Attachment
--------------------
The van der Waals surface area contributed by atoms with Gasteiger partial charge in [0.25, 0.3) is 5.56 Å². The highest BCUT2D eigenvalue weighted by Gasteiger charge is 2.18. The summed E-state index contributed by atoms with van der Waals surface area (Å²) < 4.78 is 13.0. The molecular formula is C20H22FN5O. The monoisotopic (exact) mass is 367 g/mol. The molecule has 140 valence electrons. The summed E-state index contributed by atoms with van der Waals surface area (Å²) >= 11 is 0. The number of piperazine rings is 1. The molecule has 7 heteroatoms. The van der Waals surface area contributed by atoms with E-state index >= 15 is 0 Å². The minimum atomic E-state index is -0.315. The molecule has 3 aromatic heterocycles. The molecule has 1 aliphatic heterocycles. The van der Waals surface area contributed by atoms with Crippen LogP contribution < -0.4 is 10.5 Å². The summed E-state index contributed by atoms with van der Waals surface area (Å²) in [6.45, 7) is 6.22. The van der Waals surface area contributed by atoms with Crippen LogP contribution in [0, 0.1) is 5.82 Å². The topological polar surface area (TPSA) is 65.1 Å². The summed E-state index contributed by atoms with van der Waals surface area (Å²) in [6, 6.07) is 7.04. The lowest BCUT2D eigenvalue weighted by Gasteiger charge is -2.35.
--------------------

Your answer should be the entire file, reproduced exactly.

The van der Waals surface area contributed by atoms with Gasteiger partial charge in [0.25, 0.3) is 5.56 Å². The highest BCUT2D eigenvalue weighted by Gasteiger charge is 2.18. The summed E-state index contributed by atoms with van der Waals surface area (Å²) < 4.78 is 13.0. The molecular formula is C20H22FN5O. The monoisotopic (exact) mass is 367 g/mol. The molecule has 140 valence electrons. The summed E-state index contributed by atoms with van der Waals surface area (Å²) >= 11 is 0. The number of piperazine rings is 1. The molecule has 7 heteroatoms. The van der Waals surface area contributed by atoms with E-state index >= 15 is 0 Å². The minimum atomic E-state index is -0.315. The molecule has 3 aromatic heterocycles. The molecule has 1 aliphatic heterocycles. The van der Waals surface area contributed by atoms with Crippen LogP contribution < -0.4 is 10.5 Å². The summed E-state index contributed by atoms with van der Waals surface area (Å²) in [6.45, 7) is 6.22. The van der Waals surface area contributed by atoms with Crippen LogP contribution in [0, 0.1) is 5.82 Å². The topological polar surface area (TPSA) is 65.1 Å². The summed E-state index contributed by atoms with van der Waals surface area (Å²) in [6, 6.07) is 7.04. The lowest BCUT2D eigenvalue weighted by Gasteiger charge is -2.35.